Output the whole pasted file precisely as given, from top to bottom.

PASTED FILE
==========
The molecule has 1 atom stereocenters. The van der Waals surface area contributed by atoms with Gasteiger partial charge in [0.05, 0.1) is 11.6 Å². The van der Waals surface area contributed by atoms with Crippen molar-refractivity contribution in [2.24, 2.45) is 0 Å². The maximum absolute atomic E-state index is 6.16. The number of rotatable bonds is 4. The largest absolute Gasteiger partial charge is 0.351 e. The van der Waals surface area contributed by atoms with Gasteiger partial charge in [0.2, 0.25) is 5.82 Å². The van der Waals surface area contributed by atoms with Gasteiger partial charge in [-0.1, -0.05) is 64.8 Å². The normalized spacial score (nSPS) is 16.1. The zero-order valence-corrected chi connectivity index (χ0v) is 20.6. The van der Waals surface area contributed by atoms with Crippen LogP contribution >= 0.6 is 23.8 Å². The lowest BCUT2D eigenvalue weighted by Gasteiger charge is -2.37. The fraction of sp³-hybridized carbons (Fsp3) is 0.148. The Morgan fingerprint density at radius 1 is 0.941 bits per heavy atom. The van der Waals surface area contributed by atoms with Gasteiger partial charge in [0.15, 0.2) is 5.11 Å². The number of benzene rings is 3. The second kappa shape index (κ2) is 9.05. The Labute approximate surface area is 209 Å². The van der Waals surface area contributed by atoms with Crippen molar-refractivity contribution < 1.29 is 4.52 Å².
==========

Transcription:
The molecule has 1 atom stereocenters. The van der Waals surface area contributed by atoms with Gasteiger partial charge in [0.05, 0.1) is 11.6 Å². The van der Waals surface area contributed by atoms with Crippen molar-refractivity contribution in [2.24, 2.45) is 0 Å². The maximum absolute atomic E-state index is 6.16. The number of rotatable bonds is 4. The largest absolute Gasteiger partial charge is 0.351 e. The van der Waals surface area contributed by atoms with Gasteiger partial charge in [0.2, 0.25) is 5.82 Å². The van der Waals surface area contributed by atoms with Gasteiger partial charge in [-0.1, -0.05) is 64.8 Å². The normalized spacial score (nSPS) is 16.1. The zero-order valence-corrected chi connectivity index (χ0v) is 20.6. The van der Waals surface area contributed by atoms with Crippen LogP contribution >= 0.6 is 23.8 Å². The lowest BCUT2D eigenvalue weighted by Gasteiger charge is -2.37. The fraction of sp³-hybridized carbons (Fsp3) is 0.148. The Morgan fingerprint density at radius 1 is 0.941 bits per heavy atom. The van der Waals surface area contributed by atoms with Gasteiger partial charge in [0.15, 0.2) is 5.11 Å². The number of benzene rings is 3. The second kappa shape index (κ2) is 9.05. The Labute approximate surface area is 209 Å². The van der Waals surface area contributed by atoms with Crippen molar-refractivity contribution < 1.29 is 4.52 Å².